SOIL DEGRADATION & CONSERVATION - 07
Reduced soil fertility may result in Soil Erosion, Toxification, Salination And Desertification.
Many poor farming and forestry operations encourage erosion. Erosion accelerates when sloping land is ploughed and when grass is removed from Semi-Arid Land To Begin Dry-Land Farming. It accelerates when cattle, sheep and goats are allowed to overgraze and when hillside forests are felled or cut indiscriminately. While there are isolated instances of deserts being reclaimed by irrigation or of new forests being planted, man, in the majority of instances, degrades the soil when he begins agricultural operations.
Poor management practices can also lead to low organic matter. This will result in poor water infiltration, poor water drainage, saturated soil, or compaction. These practices will limit the ability of water to infiltrate the soil causing an increase in the soil salinity and the soil’s ability to buffer salt.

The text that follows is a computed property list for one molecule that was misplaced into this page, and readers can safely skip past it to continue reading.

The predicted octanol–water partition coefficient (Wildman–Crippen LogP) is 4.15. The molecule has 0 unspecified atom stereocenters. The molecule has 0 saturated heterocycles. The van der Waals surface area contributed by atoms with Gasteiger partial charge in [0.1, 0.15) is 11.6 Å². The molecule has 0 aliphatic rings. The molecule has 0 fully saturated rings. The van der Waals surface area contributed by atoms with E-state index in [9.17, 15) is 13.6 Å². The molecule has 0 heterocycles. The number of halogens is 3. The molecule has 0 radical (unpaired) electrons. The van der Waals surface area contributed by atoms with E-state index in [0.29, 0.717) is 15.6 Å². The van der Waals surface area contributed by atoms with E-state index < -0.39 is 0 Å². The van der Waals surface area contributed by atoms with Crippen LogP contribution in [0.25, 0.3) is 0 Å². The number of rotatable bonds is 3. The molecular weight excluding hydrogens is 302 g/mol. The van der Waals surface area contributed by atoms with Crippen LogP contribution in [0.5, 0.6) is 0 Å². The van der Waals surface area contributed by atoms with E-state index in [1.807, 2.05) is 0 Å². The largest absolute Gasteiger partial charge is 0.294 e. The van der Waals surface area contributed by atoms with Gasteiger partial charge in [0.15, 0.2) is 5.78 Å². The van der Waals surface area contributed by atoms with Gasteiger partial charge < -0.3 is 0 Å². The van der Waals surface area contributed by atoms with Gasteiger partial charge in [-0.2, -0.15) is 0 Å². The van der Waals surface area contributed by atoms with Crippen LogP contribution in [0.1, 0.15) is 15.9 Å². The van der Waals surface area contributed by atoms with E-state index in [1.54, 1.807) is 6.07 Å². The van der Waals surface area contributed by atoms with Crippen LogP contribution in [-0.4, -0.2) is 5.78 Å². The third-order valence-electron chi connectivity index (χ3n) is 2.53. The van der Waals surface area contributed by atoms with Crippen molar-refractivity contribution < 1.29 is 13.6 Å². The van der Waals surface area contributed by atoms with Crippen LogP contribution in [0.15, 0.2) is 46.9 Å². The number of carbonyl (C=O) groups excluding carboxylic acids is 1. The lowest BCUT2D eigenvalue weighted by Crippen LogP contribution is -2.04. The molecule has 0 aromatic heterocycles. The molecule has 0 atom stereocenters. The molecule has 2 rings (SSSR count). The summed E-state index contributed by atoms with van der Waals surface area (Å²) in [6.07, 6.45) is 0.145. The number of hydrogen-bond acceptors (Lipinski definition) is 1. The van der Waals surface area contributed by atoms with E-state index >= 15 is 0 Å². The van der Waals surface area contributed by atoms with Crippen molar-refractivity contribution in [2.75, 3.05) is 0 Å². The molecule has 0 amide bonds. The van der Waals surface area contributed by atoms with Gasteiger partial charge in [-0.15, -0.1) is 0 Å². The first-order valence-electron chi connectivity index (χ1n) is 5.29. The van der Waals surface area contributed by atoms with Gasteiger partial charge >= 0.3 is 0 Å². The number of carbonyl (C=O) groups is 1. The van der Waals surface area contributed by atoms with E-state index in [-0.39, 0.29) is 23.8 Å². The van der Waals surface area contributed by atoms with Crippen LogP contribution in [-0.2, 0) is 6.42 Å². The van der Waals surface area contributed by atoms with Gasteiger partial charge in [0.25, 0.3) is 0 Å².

Desertification is the accumulated result of ill-adapted land use and the effects of a harsh climate. Human activities that represent the most immediate causes are:
- over-cultivation exhausts the soil,
- overgrazing removes the vegetation cover that protects it from erosion
- Deforestation destroys the trees that bind the soil to the land and poorly drained irrigation systems turn croplands salty.
- The lack of Education And Knowledge
- The movement of refugees in the case of war, the unfavorable trade conditions of developing countries and other socio-economic and political factors enhance the effects of desertification.
Due to the lack of alternative survival strategies, farmers tend to relentlessly exploit Natural Resources (Food Crops, Water For Drinking And Washing, Firewood) to the point that they are often over-exploited and cannot regenerate naturally. Soil nutrients and organic matter begin to diminish as intensive agriculture removes quantities of nutrients greater than the soil’s natural regeneration capacities. As a consequence, the soil is unable to recover, as it does during fallow periods, resulting is an ever-increasing spiral of environmental degradation and poverty, the principal causes of desertification.